Let me say that if you look at me from the outside it appears to seem like I don't have anxiety. Inside my thoughts can repeat over and over. I'm a professional in keeping my expression stoic and my moods level. It's not that bad currently though. I'm so close to finally be free. I am not going to lose this fight.
 

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Discussion Starter #49
Yes, and I'm a xNTJ. Most likely INTJ. I've always had an anxiety disorder since I was very young, though I don't acknowledge it as part of me. I fight it every single day. It's not part of who I am. It's truly a disorder that stops me from doing what I want to do. It infuriates me. I'm getting worked up thinking about it.

I also have had depression since I was young which has escalated to psychotic depression, mood disorder, paranoia, whatever. One doctor said I could become schizophrenic in the future. These disorders have made it difficult to find out my MBTI type and who I am in general.

Let me say that if you look at me from the outside it appears to seem like I don't have anxiety. Inside my thoughts can repeat over and over. I'm a professional in keeping my expression stoic and my moods level. It's not that bad currently though. I'm so close to finally be free. I am not going to lose this fight.
It may not be who you are, but I'm betting these things are related to who you are. Most people who have paranoia and psychotic symptoms are introverted. That doesn't mean you can't get rid of the symptoms though.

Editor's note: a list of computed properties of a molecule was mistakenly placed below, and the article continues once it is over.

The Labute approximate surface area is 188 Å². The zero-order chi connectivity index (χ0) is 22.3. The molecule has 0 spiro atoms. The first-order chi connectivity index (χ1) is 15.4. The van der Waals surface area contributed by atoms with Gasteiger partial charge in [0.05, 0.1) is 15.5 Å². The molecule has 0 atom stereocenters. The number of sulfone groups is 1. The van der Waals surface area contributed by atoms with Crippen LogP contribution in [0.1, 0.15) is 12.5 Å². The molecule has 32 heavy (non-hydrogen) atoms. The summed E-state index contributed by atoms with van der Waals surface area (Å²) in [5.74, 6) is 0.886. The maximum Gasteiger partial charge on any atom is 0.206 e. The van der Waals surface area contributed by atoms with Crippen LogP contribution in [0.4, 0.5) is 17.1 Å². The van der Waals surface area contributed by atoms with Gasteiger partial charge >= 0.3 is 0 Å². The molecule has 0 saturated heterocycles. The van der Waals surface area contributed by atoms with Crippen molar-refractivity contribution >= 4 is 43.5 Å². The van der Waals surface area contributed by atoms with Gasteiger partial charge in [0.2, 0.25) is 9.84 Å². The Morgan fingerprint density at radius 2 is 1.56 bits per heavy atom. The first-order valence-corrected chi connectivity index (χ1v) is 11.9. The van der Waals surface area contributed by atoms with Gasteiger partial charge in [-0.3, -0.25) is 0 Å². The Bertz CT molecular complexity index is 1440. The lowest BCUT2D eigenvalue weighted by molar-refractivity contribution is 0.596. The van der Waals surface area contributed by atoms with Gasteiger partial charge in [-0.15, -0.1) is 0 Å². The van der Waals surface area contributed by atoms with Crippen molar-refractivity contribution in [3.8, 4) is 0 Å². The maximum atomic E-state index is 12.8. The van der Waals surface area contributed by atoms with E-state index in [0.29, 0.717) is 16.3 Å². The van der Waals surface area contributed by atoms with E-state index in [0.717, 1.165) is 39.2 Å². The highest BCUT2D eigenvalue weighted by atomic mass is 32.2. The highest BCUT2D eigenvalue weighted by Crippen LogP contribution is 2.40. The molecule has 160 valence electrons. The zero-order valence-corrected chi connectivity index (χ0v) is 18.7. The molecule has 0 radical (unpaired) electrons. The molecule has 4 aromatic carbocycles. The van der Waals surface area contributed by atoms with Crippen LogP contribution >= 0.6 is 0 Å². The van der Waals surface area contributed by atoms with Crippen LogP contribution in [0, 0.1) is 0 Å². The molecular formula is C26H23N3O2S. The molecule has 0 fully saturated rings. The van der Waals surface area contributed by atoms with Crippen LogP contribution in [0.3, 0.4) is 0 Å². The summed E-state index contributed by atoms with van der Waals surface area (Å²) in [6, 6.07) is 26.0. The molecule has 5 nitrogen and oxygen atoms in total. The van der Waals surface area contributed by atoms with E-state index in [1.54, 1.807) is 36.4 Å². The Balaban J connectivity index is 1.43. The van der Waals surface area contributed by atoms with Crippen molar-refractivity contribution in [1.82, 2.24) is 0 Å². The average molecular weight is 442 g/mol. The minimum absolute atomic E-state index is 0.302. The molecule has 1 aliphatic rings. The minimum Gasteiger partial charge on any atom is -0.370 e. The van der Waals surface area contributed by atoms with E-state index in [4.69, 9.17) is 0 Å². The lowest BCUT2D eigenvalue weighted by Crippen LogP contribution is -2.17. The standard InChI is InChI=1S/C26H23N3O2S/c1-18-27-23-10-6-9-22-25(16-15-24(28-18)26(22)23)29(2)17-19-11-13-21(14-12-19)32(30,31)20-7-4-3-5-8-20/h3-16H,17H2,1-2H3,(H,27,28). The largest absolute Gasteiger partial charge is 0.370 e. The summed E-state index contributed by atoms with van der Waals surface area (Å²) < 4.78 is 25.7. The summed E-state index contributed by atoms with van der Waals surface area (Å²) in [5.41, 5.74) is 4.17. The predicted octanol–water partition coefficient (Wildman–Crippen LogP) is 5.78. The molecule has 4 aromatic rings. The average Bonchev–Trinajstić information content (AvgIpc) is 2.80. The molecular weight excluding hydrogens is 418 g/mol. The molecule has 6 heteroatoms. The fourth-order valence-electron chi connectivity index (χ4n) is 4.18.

Your doctors prediction seems a bit unprofessional. Or is that part of some therapy?

I have that too, that it doesn't show on the outside. Not even under extreme stress or pain. Which can be a bad thing, like after a traffic accident they thought I was much better than I was.

Glad to hear you're improving. And even if you have a setback remember that's not the end of the world.
 

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I was diagnosed with generalized anxiety disorder and given Celexa, which took the edge off while I was on the smallest possible dose. When the doctor upped me to the "full" dose, I was zombified. Felt nothing, wanted nothing, and did nothing above and beyond what was required for survival. It was a similar sort of mental deadness that I experience during depressive episodes (last diagnosis was Bipolar II, after which, I stopped bothering to see people for my issues), so I figured it wasn't worth taking.

Even when I was a small child, I was always extremely anxious and prone to melancholy, but I've found it more productive to structure my life in such a way that I can more easily cope with this tendency. Keeping to a schedule, eating right, exercising, and getting enough regular sleep works wonders. I'm not at 100%, and only vaguely have an idea of what 100% would feel like, but I believe I'm getting closer.
 

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Discussion Starter #53
Well, the poll result is kind of depressing. :unsure:

I'm an INTP and I have OCD.

Yeah, people reply but they don't vote for some reason. I thought this format would be great because it gives a picture of what (if any) type has anxiety disorders. My guess creating this poll was that INFPs would dominate, but so far it seems like a lot of INTPs.

Edit: just saw the results. INFPs are slightly above the average acccording to the @vanWinchester census. But INTPs are way above - 13 percent on the site and 30 percent on the poll. Interesting to see if that holds up. Maybe INTPs overthink things?